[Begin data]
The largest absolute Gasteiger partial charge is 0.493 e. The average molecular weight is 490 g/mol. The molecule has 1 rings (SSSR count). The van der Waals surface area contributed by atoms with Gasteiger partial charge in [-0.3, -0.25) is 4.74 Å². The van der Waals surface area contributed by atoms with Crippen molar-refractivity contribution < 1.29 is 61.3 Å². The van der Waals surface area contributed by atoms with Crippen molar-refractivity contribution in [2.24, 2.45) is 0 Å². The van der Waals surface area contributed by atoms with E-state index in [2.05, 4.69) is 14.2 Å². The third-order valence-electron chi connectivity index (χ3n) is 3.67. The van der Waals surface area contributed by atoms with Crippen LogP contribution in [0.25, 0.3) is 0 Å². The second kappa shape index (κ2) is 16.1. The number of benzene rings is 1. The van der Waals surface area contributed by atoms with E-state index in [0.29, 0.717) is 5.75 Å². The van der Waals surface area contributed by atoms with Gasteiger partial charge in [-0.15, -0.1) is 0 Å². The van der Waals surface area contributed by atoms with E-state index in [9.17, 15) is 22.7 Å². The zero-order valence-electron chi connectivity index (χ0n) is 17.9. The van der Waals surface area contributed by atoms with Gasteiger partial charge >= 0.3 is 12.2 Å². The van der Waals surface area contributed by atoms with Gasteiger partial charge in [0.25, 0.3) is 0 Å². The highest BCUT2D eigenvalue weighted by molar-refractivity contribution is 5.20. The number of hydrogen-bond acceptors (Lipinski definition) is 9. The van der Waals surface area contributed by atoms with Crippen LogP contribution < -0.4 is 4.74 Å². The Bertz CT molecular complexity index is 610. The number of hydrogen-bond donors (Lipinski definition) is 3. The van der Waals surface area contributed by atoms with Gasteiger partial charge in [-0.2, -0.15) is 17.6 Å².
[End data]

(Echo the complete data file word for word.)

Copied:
The largest absolute Gasteiger partial charge is 0.493 e. The average molecular weight is 490 g/mol. The molecule has 1 rings (SSSR count). The van der Waals surface area contributed by atoms with Gasteiger partial charge in [-0.3, -0.25) is 4.74 Å². The van der Waals surface area contributed by atoms with Crippen molar-refractivity contribution < 1.29 is 61.3 Å². The van der Waals surface area contributed by atoms with Crippen molar-refractivity contribution in [2.24, 2.45) is 0 Å². The van der Waals surface area contributed by atoms with E-state index in [2.05, 4.69) is 14.2 Å². The third-order valence-electron chi connectivity index (χ3n) is 3.67. The van der Waals surface area contributed by atoms with Crippen LogP contribution in [0.25, 0.3) is 0 Å². The second kappa shape index (κ2) is 16.1. The number of benzene rings is 1. The van der Waals surface area contributed by atoms with E-state index in [0.29, 0.717) is 5.75 Å². The van der Waals surface area contributed by atoms with Gasteiger partial charge in [-0.15, -0.1) is 0 Å². The van der Waals surface area contributed by atoms with E-state index in [9.17, 15) is 22.7 Å². The zero-order valence-electron chi connectivity index (χ0n) is 17.9. The van der Waals surface area contributed by atoms with Gasteiger partial charge >= 0.3 is 12.2 Å². The van der Waals surface area contributed by atoms with Gasteiger partial charge in [0.25, 0.3) is 0 Å². The highest BCUT2D eigenvalue weighted by molar-refractivity contribution is 5.20. The number of hydrogen-bond acceptors (Lipinski definition) is 9. The van der Waals surface area contributed by atoms with Crippen LogP contribution < -0.4 is 4.74 Å². The Bertz CT molecular complexity index is 610. The number of hydrogen-bond donors (Lipinski definition) is 3. The van der Waals surface area contributed by atoms with Gasteiger partial charge in [-0.2, -0.15) is 17.6 Å².